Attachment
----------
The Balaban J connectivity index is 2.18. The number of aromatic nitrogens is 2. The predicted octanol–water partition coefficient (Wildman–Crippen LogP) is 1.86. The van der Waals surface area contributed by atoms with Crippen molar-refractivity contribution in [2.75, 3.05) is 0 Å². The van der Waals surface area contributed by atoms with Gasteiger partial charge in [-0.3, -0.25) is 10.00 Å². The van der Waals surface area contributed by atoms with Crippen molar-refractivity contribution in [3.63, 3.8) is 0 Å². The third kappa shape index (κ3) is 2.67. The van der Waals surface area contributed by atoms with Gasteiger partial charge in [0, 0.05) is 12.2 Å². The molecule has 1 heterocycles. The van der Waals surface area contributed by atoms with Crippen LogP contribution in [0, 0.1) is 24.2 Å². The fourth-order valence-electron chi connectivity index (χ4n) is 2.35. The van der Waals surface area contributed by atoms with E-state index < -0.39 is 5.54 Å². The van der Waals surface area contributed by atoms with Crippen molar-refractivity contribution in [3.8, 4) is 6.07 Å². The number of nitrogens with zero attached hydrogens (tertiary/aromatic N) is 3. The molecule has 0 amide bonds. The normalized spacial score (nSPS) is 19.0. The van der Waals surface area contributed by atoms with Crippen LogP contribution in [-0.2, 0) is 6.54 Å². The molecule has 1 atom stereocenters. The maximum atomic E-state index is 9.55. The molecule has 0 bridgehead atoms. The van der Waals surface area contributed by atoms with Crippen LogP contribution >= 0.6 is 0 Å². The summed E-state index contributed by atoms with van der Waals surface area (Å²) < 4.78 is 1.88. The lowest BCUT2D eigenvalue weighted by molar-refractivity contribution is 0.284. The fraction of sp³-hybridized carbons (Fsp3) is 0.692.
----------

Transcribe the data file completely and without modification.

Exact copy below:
The Balaban J connectivity index is 2.18. The number of aromatic nitrogens is 2. The predicted octanol–water partition coefficient (Wildman–Crippen LogP) is 1.86. The van der Waals surface area contributed by atoms with Crippen molar-refractivity contribution in [2.75, 3.05) is 0 Å². The van der Waals surface area contributed by atoms with Gasteiger partial charge in [-0.3, -0.25) is 10.00 Å². The van der Waals surface area contributed by atoms with Crippen molar-refractivity contribution in [3.63, 3.8) is 0 Å². The third kappa shape index (κ3) is 2.67. The van der Waals surface area contributed by atoms with Gasteiger partial charge in [0, 0.05) is 12.2 Å². The molecule has 1 heterocycles. The van der Waals surface area contributed by atoms with Crippen LogP contribution in [0, 0.1) is 24.2 Å². The fourth-order valence-electron chi connectivity index (χ4n) is 2.35. The van der Waals surface area contributed by atoms with E-state index < -0.39 is 5.54 Å². The van der Waals surface area contributed by atoms with Crippen molar-refractivity contribution in [3.8, 4) is 6.07 Å². The number of nitrogens with zero attached hydrogens (tertiary/aromatic N) is 3. The molecule has 0 amide bonds. The normalized spacial score (nSPS) is 19.0. The van der Waals surface area contributed by atoms with Crippen LogP contribution in [-0.2, 0) is 6.54 Å². The molecule has 1 atom stereocenters. The maximum atomic E-state index is 9.55. The molecule has 0 bridgehead atoms. The van der Waals surface area contributed by atoms with Crippen LogP contribution >= 0.6 is 0 Å². The summed E-state index contributed by atoms with van der Waals surface area (Å²) < 4.78 is 1.88. The lowest BCUT2D eigenvalue weighted by molar-refractivity contribution is 0.284. The fraction of sp³-hybridized carbons (Fsp3) is 0.692.